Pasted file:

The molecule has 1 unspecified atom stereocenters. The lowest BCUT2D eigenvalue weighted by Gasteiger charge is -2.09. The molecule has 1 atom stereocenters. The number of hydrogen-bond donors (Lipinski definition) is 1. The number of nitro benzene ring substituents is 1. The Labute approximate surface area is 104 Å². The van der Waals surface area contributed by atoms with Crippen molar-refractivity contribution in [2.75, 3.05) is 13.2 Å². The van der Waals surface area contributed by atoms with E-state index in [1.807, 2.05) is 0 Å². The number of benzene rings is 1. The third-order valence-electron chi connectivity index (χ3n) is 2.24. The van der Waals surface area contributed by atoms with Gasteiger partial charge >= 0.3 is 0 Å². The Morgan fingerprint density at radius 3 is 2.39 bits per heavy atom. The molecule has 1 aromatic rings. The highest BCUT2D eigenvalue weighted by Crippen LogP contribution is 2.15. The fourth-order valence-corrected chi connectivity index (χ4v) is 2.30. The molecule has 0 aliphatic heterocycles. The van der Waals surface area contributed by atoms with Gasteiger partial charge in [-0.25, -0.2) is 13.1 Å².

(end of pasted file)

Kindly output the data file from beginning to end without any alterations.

The molecule has 1 unspecified atom stereocenters. The lowest BCUT2D eigenvalue weighted by Gasteiger charge is -2.09. The molecule has 1 atom stereocenters. The number of hydrogen-bond donors (Lipinski definition) is 1. The number of nitro benzene ring substituents is 1. The Labute approximate surface area is 104 Å². The van der Waals surface area contributed by atoms with Crippen molar-refractivity contribution in [2.75, 3.05) is 13.2 Å². The van der Waals surface area contributed by atoms with E-state index in [1.807, 2.05) is 0 Å². The number of benzene rings is 1. The third-order valence-electron chi connectivity index (χ3n) is 2.24. The van der Waals surface area contributed by atoms with Gasteiger partial charge >= 0.3 is 0 Å². The Morgan fingerprint density at radius 3 is 2.39 bits per heavy atom. The molecule has 1 aromatic rings. The highest BCUT2D eigenvalue weighted by Crippen LogP contribution is 2.15. The fourth-order valence-corrected chi connectivity index (χ4v) is 2.30. The molecule has 0 aliphatic heterocycles. The van der Waals surface area contributed by atoms with Gasteiger partial charge in [-0.25, -0.2) is 13.1 Å².